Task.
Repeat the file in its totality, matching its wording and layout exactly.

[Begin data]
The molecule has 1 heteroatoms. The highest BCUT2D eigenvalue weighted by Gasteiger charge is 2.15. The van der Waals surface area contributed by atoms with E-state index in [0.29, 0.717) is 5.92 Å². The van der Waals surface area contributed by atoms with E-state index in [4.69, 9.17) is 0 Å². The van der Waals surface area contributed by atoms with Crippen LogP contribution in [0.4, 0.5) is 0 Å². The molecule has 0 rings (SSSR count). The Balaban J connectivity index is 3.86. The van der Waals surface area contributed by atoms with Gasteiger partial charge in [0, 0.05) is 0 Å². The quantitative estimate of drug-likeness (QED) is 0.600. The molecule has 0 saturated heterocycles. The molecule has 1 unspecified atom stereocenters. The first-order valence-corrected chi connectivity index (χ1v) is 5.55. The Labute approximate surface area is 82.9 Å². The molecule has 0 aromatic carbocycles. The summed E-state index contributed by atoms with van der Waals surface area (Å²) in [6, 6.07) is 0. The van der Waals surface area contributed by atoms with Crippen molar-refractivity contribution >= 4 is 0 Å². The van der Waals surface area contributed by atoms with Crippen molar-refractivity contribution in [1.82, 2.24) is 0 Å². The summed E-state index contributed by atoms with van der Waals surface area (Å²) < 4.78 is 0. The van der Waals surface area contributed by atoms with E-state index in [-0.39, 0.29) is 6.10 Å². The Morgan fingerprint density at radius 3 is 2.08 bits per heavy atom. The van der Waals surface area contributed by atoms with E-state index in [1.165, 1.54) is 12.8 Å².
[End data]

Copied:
The molecule has 1 heteroatoms. The highest BCUT2D eigenvalue weighted by Gasteiger charge is 2.15. The van der Waals surface area contributed by atoms with E-state index in [0.29, 0.717) is 5.92 Å². The van der Waals surface area contributed by atoms with E-state index in [4.69, 9.17) is 0 Å². The van der Waals surface area contributed by atoms with Crippen LogP contribution in [0.4, 0.5) is 0 Å². The molecule has 0 rings (SSSR count). The Balaban J connectivity index is 3.86. The van der Waals surface area contributed by atoms with Gasteiger partial charge in [0, 0.05) is 0 Å². The quantitative estimate of drug-likeness (QED) is 0.600. The molecule has 0 saturated heterocycles. The molecule has 1 unspecified atom stereocenters. The first-order valence-corrected chi connectivity index (χ1v) is 5.55. The Labute approximate surface area is 82.9 Å². The molecule has 0 aromatic carbocycles. The summed E-state index contributed by atoms with van der Waals surface area (Å²) in [6, 6.07) is 0. The van der Waals surface area contributed by atoms with Crippen molar-refractivity contribution >= 4 is 0 Å². The van der Waals surface area contributed by atoms with Crippen molar-refractivity contribution in [1.82, 2.24) is 0 Å². The summed E-state index contributed by atoms with van der Waals surface area (Å²) < 4.78 is 0. The van der Waals surface area contributed by atoms with E-state index in [-0.39, 0.29) is 6.10 Å². The Morgan fingerprint density at radius 3 is 2.08 bits per heavy atom. The van der Waals surface area contributed by atoms with E-state index in [1.165, 1.54) is 12.8 Å².